5. Provocation. In instances where someone mistreats or provokes a dog into biting him, courts will usually not hold the owner liable. For instance, unjustifiably beating a dog will often provoke it to bite back in retaliation. Just what constitutes legal "provocation" is often a question of fact for the courts to decide in each instance. Generally, mere attempts to pet, feed or otherwise peacefully interact a dog will not be considered sufficient provocation. There usually must be some action that courts would recognize as mistreatment.

If you have a question about a dog bite or a possible dog bite case, do not hesitate to call our Los Angeles personal injury attorneys.  They are available to answer your questions. 

Continue reading "California Dog Bite Law " »

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May 01, 2010
  Why Retain an Attorney?
Posted By Los Angeles Personal Injury Attorney

Question:  What are you entitled to recover in your injury lawsuit if you have been injured as a result of an auto accident?  One simple answer is your medical bills.  But, when dealing with insurance companies and the law, it is of course never that simple. 

For many years California injury attorneys agreed that a party who was injured in California was only entitled to recover the amount that was actually paid out or owed to a health care provider. So, if you had private insurance, your personal injury verdict or settlement would usually be negatively impacted.  For example, if your medical bills were $5,000 but your insurance company only paid $2,000 to the health care provider, you were only entitled to claim $2,000 - not $5,000.  This rule was referred to as the Hanif rule, based on the California case that adopted the above reasoning as law.

California Health Care Providers and insurance companies usually negotiate rates for medical services provided on a contracted basis. The parties enter into an agreement to pay a certain pre-determined amount for a medical service. Many health care providers have been happy to accept a lesser rate in order to enjoy a steady stream of clients.

The California Courts had previously determined that, “a plaintiff is entitled to recover up to, and no more than, the actual amount expended or incurred for past medical services so long as that amount is reasonable.” Hanif v. Housing Authority (1988) 200 Cal. App. 3rd 635, 643. The rule was that when a Plaintiff had medical insurance then medical damages were limited to the actual amount paid or incurred. 

Hanif in Practice 

Take for example a broken arm suffered in an auto accident. Now assume that two people suffered the same injury – one person with private insurance and one person without. Each was billed $5,000.  It would seem that if they had suffered the same injury, there would be identical bills. However, that is not the case. The person who had private insurance would have a lower bill ($2,000) due to the agreement between the health care provider and the insurance company. The health care would take what was called a write off on their bill and would only collect the amount agreed upon.

The above situation leads to two different awards for the same exact injury. The person who did not have any insurance would have received more compensation for their medical bills, merely due to the fact that there is no contractual write off on his or her bill.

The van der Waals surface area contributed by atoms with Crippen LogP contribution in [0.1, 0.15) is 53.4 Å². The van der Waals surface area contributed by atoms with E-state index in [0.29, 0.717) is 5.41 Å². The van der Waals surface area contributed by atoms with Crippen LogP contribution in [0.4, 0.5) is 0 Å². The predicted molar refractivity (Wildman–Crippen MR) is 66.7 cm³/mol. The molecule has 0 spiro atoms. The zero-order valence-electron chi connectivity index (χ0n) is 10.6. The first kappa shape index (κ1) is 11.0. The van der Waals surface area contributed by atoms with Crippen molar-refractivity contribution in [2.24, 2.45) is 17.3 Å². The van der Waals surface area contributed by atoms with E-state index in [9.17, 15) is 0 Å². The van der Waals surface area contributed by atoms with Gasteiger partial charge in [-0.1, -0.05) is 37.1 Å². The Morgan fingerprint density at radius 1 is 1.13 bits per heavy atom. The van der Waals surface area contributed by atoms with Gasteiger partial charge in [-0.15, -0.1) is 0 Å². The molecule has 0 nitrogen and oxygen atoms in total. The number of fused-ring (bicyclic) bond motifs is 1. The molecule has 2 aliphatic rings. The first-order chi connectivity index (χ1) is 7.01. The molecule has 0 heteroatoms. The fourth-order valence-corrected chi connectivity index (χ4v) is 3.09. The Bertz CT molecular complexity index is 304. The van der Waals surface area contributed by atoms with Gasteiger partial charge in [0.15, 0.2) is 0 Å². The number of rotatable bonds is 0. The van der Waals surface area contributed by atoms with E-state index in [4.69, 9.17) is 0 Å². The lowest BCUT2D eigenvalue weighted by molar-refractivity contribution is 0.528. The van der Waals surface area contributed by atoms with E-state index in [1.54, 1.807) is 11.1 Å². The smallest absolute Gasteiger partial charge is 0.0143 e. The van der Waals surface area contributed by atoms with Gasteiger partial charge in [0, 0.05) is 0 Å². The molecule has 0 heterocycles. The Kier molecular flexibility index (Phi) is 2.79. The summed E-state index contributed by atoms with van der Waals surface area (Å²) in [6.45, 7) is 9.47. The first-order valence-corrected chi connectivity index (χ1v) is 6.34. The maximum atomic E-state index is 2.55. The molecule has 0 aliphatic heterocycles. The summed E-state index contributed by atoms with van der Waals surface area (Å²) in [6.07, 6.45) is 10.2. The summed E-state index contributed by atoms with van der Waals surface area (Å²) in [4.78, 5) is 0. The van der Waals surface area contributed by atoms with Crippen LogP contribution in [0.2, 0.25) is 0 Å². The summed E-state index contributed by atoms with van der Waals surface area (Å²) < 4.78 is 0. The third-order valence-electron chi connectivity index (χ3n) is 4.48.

Collateral Source Rule

The collateral source rule has been defined as, “if an injured party receives some compensation for his injuries from a source wholly independent of the tortfeasor, [such as health insurance], such payment should not be deducted from the damages which the plaintiff would otherwise collect from the tortfeasor.” Helfend v. Southern California Rapid Transit Dist. (1970) 2 Cal. 3d 1, 6. The basis for the rule is that any individual who has invested money into insurance for medical care should receive the benefits of his or her own prudence.  

The importance of knowing the above rule is that the Court has finally taken note the holding in Hanif may be violative of the collateral source doctrine.  

Where the Law Stands Today

The Court recently stated the following, “We disagree with Greer to the extent it holds that a trial court in a personal injury action is authorized to hear and grant a defendant's posttrial motion to reduce under Hanif and Nishihama a privately insured plaintiff's recovery of economic damages for past medical expenses. As discussed, ante, we have concluded that the negotiated rate differential is a collateral source benefit within the meaning of the collateral source rule.” Howell v. Hamilton Meats & Provisions, Inc. (2009) 179 Cal.App.4th 686.

In March, 2010, the California Supreme Court granted review of the Howell case, which means that it will try and reconcile the Hanif and Howell cases, hopefully making the law clearer. 
Defendants and insurance companies are doing their absolute best to hold on to the old rule arguing that Howell is not controlling in certain judicial districts.

Retaining a Personal Injury Attorney

The importance of having a personal injury attorney can be illustrated by the above law. Many lay people would not understand what a reasonable value of medical services actually is or even how to argue for it. A person attempting to represent himself would more than likely take the insurance adjuster’s word at face value. If you have been injured in an accident, it is important that you consult and eventually retain an attorney. Without doing so, you run the risk of not receiving the full value of your case, and could be left owing more on your bills than actually recovered.

Continue reading "Why Retain an Attorney?" »